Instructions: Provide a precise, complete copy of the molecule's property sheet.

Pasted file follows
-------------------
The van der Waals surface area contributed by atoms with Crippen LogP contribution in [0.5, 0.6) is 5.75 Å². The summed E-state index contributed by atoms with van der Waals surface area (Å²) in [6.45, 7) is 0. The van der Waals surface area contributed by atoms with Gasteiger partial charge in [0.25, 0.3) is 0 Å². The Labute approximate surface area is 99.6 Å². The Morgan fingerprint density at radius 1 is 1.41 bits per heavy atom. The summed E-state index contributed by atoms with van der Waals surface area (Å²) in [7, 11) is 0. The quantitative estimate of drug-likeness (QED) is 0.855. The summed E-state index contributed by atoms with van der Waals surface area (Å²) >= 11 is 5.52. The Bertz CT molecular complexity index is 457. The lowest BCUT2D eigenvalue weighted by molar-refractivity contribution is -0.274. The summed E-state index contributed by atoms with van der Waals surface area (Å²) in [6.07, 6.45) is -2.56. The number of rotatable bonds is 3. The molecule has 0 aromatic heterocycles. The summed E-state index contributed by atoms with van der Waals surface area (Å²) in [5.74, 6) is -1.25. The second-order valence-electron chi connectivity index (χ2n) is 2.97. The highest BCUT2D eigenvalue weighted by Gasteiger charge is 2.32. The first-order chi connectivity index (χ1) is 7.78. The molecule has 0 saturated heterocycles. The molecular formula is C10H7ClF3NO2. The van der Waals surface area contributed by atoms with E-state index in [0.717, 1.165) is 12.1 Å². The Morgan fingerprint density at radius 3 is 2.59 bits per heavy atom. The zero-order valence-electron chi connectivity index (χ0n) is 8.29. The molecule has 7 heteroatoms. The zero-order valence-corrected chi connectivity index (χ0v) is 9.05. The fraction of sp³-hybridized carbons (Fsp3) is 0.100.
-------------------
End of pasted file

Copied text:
The van der Waals surface area contributed by atoms with Crippen LogP contribution in [0.5, 0.6) is 5.75 Å². The summed E-state index contributed by atoms with van der Waals surface area (Å²) in [6.45, 7) is 0. The van der Waals surface area contributed by atoms with Gasteiger partial charge in [0.25, 0.3) is 0 Å². The Labute approximate surface area is 99.6 Å². The Morgan fingerprint density at radius 1 is 1.41 bits per heavy atom. The summed E-state index contributed by atoms with van der Waals surface area (Å²) in [7, 11) is 0. The quantitative estimate of drug-likeness (QED) is 0.855. The summed E-state index contributed by atoms with van der Waals surface area (Å²) >= 11 is 5.52. The Bertz CT molecular complexity index is 457. The lowest BCUT2D eigenvalue weighted by molar-refractivity contribution is -0.274. The summed E-state index contributed by atoms with van der Waals surface area (Å²) in [6.07, 6.45) is -2.56. The number of rotatable bonds is 3. The molecule has 0 aromatic heterocycles. The summed E-state index contributed by atoms with van der Waals surface area (Å²) in [5.74, 6) is -1.25. The second-order valence-electron chi connectivity index (χ2n) is 2.97. The highest BCUT2D eigenvalue weighted by Gasteiger charge is 2.32. The first-order chi connectivity index (χ1) is 7.78. The molecule has 0 saturated heterocycles. The molecular formula is C10H7ClF3NO2. The van der Waals surface area contributed by atoms with E-state index in [0.717, 1.165) is 12.1 Å². The Morgan fingerprint density at radius 3 is 2.59 bits per heavy atom. The zero-order valence-electron chi connectivity index (χ0n) is 8.29. The molecule has 7 heteroatoms. The zero-order valence-corrected chi connectivity index (χ0v) is 9.05. The fraction of sp³-hybridized carbons (Fsp3) is 0.100.